What resources are available to help? Every business is different, so it’s important to either build internal knowledge or engage a consultant for support. Once a strategic approach is in place, ensure that your sustainability platform can capture renewable energy certificate allocation decisions, store and manage your emission factors and calculate your emissions inventory, including your market-based emissions. Our next article will provide a deeper explanation of the market-based emissions calculation method. 

3. Establish consistency and reliability in data and processes

Certification is typically a multi-year process increasingly subject to third-party audit. Your GHG accounting practices must support reliable, consistent reporting that eases the audit process and allows for year-on-year repeatability and comparison.

Keep detailed records. Keeping an up-to-the-minute record of calculations and their inputs will save headaches at audit time. It’s imperative that you keep track of decisions and the reasons for them, store supporting paperwork and maintain a clear record of any changes made to the data used for certification. 

Maintain data records.Effective data maintenance requires dedicated focus, regular attention and clear lines of responsibility. Use reporting tools to keep track of data gaps and regularly interrogate data records to assess data quality.

Secure ongoing stakeholder engagement. While commitments, targets, strategy and GHG accounting may stem from one team within your organization, the data needs to be sourced from a much larger pool of internal stakeholders. Ideally, a diverse group will be engaged in and accountable for collecting and sharing data from their representative business units and can help flag potential gaps in the ability to collect data. Getting everyone’s buy-in can be difficult so it’s important to be mindful of the challenges and to not underestimate the effort required to address this issue up front. Sustainability leaders we work with tend to:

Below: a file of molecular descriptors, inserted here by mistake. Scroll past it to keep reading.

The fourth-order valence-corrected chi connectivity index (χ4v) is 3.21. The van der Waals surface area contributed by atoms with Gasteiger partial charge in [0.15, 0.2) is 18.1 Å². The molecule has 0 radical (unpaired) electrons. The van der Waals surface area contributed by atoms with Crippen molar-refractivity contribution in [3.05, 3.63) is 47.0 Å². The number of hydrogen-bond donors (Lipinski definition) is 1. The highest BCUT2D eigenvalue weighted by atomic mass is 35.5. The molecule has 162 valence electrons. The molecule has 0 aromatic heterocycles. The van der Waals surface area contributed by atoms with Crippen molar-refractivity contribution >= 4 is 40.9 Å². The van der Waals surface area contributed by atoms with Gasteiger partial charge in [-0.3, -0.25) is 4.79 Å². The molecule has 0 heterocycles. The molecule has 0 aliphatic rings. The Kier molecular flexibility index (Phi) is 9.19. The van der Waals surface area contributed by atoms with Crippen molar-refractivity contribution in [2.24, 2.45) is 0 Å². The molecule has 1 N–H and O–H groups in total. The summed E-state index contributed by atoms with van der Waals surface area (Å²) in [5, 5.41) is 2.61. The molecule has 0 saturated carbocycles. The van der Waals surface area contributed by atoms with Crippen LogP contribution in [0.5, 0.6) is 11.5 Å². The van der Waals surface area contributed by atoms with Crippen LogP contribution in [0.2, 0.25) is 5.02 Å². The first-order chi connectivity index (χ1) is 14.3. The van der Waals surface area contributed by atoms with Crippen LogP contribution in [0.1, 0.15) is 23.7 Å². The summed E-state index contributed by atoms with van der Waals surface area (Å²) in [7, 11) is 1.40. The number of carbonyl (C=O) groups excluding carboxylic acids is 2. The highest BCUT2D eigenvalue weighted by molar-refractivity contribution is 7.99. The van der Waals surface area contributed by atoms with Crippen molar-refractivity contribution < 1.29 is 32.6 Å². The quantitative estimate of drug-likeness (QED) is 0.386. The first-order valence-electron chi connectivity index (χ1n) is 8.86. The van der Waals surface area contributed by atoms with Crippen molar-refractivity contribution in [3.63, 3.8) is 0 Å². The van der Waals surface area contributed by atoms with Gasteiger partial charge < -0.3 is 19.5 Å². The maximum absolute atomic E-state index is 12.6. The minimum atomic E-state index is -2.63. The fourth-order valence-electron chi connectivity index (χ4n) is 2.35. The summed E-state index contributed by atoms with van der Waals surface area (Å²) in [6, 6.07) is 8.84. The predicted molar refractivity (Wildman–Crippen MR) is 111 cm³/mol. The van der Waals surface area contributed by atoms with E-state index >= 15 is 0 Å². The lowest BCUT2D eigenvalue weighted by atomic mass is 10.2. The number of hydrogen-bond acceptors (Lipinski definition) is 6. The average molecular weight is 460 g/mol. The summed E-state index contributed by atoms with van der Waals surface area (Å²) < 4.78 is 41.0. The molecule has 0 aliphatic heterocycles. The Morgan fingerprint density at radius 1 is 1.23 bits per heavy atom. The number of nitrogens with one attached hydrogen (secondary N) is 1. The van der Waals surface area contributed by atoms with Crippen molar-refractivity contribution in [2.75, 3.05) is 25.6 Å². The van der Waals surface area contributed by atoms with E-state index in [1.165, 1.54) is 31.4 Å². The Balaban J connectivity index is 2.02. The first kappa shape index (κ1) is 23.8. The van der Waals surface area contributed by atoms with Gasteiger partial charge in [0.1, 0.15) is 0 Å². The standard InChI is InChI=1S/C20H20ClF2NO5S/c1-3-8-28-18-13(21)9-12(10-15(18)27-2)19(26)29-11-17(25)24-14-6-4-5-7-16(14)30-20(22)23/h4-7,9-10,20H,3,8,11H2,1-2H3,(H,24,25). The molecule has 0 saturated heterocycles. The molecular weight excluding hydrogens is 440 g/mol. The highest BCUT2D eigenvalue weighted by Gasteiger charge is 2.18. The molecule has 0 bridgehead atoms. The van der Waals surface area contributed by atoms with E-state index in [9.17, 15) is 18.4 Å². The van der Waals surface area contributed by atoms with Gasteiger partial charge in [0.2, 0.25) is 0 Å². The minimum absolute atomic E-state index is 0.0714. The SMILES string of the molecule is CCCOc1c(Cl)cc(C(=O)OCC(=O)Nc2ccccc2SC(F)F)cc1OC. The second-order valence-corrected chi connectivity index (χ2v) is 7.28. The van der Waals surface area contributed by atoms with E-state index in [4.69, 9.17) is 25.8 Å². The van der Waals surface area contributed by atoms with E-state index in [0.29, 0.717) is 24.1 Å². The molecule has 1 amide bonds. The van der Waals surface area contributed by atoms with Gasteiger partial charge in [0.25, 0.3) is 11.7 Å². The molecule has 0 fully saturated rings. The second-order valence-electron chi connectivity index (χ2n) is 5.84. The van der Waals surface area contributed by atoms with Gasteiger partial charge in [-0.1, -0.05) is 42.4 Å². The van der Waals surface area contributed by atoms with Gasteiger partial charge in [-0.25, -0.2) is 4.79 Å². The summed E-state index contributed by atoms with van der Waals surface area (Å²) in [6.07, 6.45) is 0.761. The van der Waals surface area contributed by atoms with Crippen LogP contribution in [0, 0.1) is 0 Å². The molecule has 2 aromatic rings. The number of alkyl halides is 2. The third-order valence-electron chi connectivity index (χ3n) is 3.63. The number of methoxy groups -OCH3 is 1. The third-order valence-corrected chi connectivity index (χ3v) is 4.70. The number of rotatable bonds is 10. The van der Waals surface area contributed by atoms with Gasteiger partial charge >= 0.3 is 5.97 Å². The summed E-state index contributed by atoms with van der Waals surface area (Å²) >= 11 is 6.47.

• Have senior level staff visibly engaged in sustainability performance
  • Have an engagement plan in place that maps the vision and criteria for stakeholder communication efforts 
  • Use internal reporting tools to inform and engage stakeholders

Stay up to date on changes in reporting frameworks. The rules associated with emissions reductions frameworks, guidelines and pledge platforms are maturing and remain subject to regular change. Keeping abreast of updates and modifications is essential. Signing up to update alerts from the relevant reporting authority and keeping in regular contact with your data management and reporting platform provider and your specialist consultant can help support your decarbonization efforts.

Conclusion

Delivering financial-grade GHG accounting is the foundation of accurate reporting on emissions reduction efforts. The process is not without its challenges. Based on over a decade supporting organizations with GHG accounting and reporting, we have identified three key areas that successful organizations focus on to support their efforts in this part of the decarbonization journey:

  1. Understand and ensure you can meet the technical criteria and requirements for reporting.
  2. Adopt a diligent, transparent approach to factor selection, sourcing, allocation and management.
  3. Set up processes and systems to support consistency and reliability of data.

Sustainability and energy teams willing to adopt these best practices will reap the benefits of a robust, auditable GHG accounting system that accurately measures the outcomes of their emissions-reduction efforts and underpins their reporting commitments.

If you’d like to learn more about using data and technology to streamline and accelerate decarbonization, read our "Pathway to Low-Carbon Guide."